Four Powerful Impressions from the Dubai Lynx

April 6, 2015

Dubai Lynx Like a mirage, the capital of the emirate of the same name emerges from the surrounding desert: Dubai. It is known as the “city of superlatives”, this artificially created metropolis on the shores of the Persian Gulf. It is home to the world’s tallest building, the world’s biggest shopping center, and the world’s largest artificial island just off the city’s coastline.

Dubai, a city that never sleeps, is forever chasing new records. Not the kind of place for anyone wanting to spend a few days in quiet surroundings.

And thus my expectations for the “Dubai Lynx” International Festival of Creativity were complex, to say the least. I was attending the event as one of the jurors for the PR category. A range of questions kept crossing my mind in the run-up to the Festival: What will the quality of the work be like? To what extent are the creative concepts colored by cultural viewpoints? What form does PR take in the Middle East and North Africa? Are the projects as extravagant as the city of Dubai would suggest?

Many of the submissions were excellent and on a high level of creativity. Most of the work impressed me with its tremendous communicative impact, its superb insight, its humor and its intelligent execution – all the things you would expect of a Creativity Festival.

Here are four powerful impressions I gained during my four days on PR jury duty in Dubai:

#1 Tech-telling – Technologies offer creative opportunities:

The trend was becoming clear last year in Cannes – and at the “Dubai Lynx” it was finally confirmed: technologies are an excellent lever for creative campaigns (click-to-tweet). Sony is an example of this: the company had set up a pop-up store for the launch of its waterproof Xperia smartphones and tablets – five meters under water, just off the coast of Dubai! The effect was magnetic: anyone who wanted to visit the store had to don full diving gear. The Sony products could then be viewed under water, but it was the unique experience that captured the attention. There was wifi access as well and visitors to the shop were tweeting and sharing their experience with family and friends. And needless to say the global media were enthralled by this venture, which even inspired a documentary on the Discovery Channel. This resulted in a gold award for Sony.

#2 Social media – the way ahead:

Tech-telling par excellence featured in a submission from Lebanon, which dealt with the deep political and religious divisions within the country. It highlighted a factor that characterized many of the campaigns presented at the “Dubai Lynx” – social media is a vital means of communication in this part of the Middle East (click-to-tweet). On the occasion of Lebanon’s Independence Day, the United Hands campaign called for the world’s first-ever virtual human chain on Google Earth. Thousands of people took part in this event, including the country’s former Prime Minister Najib Mikati. This turned out to be a major success story: the virtual human chain encircled the whole of Lebanon along its borders. And, the idea was taken up in the real world. On November 30, 2014 the longest human chain ever seen in the region was formed.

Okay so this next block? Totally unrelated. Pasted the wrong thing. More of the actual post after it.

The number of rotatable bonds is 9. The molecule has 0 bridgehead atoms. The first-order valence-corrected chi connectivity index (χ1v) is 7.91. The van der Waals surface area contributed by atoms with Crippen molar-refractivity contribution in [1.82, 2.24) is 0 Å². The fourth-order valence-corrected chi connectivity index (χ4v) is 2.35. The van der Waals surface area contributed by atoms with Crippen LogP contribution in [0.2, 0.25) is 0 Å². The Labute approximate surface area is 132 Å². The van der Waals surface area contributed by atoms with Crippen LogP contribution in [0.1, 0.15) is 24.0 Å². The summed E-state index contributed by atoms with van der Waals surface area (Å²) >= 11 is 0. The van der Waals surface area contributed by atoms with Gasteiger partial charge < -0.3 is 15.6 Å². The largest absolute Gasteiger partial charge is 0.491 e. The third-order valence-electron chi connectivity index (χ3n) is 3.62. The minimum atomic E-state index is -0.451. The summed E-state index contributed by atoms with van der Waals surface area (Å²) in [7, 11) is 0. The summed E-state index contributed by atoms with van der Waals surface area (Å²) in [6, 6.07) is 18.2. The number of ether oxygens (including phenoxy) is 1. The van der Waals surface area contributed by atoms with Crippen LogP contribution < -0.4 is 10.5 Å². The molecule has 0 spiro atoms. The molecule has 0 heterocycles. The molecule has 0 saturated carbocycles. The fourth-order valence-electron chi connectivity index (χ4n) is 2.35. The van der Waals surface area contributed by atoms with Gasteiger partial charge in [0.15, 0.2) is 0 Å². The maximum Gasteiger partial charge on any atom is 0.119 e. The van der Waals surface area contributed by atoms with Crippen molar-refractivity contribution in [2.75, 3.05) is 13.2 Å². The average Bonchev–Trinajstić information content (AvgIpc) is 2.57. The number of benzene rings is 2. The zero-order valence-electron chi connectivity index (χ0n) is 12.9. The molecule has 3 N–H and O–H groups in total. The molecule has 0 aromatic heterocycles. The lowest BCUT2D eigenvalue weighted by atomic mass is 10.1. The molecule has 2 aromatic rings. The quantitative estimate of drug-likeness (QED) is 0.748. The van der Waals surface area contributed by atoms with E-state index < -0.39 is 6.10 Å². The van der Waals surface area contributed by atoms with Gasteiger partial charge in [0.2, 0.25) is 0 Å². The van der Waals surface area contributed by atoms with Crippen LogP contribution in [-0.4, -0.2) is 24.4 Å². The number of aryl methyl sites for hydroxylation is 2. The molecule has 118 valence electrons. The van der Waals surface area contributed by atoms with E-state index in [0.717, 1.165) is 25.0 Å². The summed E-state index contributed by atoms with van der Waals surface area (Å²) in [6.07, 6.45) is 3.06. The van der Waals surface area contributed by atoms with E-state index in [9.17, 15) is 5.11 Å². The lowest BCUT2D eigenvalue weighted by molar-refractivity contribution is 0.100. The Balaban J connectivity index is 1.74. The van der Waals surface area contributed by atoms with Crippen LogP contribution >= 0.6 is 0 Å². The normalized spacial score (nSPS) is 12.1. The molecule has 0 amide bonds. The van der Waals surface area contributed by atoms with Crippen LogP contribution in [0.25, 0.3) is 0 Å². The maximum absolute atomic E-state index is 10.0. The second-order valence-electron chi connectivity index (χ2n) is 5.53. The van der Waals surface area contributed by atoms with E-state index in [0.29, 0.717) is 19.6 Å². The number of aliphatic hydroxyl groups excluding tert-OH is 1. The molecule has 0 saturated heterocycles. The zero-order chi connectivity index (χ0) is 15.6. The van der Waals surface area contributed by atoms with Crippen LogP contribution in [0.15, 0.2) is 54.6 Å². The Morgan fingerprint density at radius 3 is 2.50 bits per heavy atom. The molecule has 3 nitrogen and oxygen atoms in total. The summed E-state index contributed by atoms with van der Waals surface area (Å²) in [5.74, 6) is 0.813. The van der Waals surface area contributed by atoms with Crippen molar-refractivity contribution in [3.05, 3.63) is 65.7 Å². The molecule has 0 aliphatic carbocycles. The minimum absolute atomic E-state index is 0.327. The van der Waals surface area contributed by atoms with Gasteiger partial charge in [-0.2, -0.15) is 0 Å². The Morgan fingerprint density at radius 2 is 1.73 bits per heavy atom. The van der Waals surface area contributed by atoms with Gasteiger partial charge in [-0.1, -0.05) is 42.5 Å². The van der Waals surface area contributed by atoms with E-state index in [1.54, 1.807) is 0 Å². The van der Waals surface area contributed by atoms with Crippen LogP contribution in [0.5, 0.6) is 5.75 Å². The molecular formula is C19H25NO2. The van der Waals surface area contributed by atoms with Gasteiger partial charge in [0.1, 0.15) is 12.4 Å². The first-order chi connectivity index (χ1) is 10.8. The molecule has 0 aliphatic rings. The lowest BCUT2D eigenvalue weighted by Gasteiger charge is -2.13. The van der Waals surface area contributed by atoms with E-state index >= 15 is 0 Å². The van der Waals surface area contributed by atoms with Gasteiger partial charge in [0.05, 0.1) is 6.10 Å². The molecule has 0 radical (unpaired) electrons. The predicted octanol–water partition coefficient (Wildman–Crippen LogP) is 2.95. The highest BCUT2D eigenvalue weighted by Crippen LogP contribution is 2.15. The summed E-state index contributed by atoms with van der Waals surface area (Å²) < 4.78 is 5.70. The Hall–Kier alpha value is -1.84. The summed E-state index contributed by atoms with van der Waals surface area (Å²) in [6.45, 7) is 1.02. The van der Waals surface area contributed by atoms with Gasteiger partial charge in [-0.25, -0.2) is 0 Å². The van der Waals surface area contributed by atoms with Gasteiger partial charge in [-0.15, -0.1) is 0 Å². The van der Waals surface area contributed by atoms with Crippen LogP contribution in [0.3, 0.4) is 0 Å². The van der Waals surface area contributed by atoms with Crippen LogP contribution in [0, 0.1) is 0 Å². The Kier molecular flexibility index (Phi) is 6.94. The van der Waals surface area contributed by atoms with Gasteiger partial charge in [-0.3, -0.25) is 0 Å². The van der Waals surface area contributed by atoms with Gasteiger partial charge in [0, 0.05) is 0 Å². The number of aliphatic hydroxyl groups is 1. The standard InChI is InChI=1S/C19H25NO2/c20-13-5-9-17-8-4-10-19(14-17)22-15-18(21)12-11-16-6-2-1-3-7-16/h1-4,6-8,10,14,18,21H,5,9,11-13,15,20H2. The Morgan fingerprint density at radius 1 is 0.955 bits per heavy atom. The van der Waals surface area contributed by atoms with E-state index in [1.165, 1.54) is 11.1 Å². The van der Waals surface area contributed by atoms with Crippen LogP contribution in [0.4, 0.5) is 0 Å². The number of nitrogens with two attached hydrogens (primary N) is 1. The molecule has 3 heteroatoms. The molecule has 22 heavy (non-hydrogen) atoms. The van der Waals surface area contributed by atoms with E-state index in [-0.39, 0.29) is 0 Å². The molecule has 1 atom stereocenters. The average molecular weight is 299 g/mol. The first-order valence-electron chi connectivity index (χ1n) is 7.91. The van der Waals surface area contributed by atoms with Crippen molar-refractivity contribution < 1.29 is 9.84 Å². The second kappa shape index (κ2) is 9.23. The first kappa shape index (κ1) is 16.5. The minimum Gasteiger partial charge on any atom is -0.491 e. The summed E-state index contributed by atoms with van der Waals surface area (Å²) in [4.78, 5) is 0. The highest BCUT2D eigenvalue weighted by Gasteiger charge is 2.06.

#3 Creativity ensures genuine impact:

People who visit Dubai tend to forget that they are in a crisis-hit region. So the fact that the campaigns presented at Dubai Lynx put this back into focus is welcomed, because in many cases they take social change as their subject. These are valuable contributions, since they offer people new hope, for example the countless guest workers living in Dubai. The simple realization here is that those people who speak English earn more money and have better promotion prospects. But English courses are hardly an option for these immigrant laborers who work for twelve hours a day on average. A wonderful campaign helped create a genuine impact. The campaign centered on a special alphabet consisting of the phonetic transcription of English terms into Hindi where the word itself is integrated visually. For instance, the word “hammer” simply showed a picture of a hammer. The different terms are displayed all points, from dormitories to transport buses, frequented by guest workers. The result: well-deserved multiple gold’s for this entry.

#4 Visual delight:

Finally, a promotion that was as unique as Dubai itself: the “Supercops.” The aim in this case was to boost the image of Dubai as the city of superlatives. The basic idea of enlisting the services of the police was startling enough. But the real surprise was that some of the police cars were replaced by top-of-the-line sports cars, such as Ferraris and Lamborghinis, and sent out to patrol the streets of Dubai as part of the regular task force. All this was supported by a strong social media campaign. The result was a major hit! All over Dubai, people wanted to have their photograph taken with the Supercops to share within their networks. This led to a huge volume of user-generated content and worldwide media coverage.

Dirk Popp is the CEO of Ketchum Pleon Germany, a Global Partner and European Practice Leader in terms of Crisis Management. His consulting expertise is focused on the fields of strategic communications, including crisis and issues management, corporate communications and branding, Board/CEO positioning, and change and reputation management.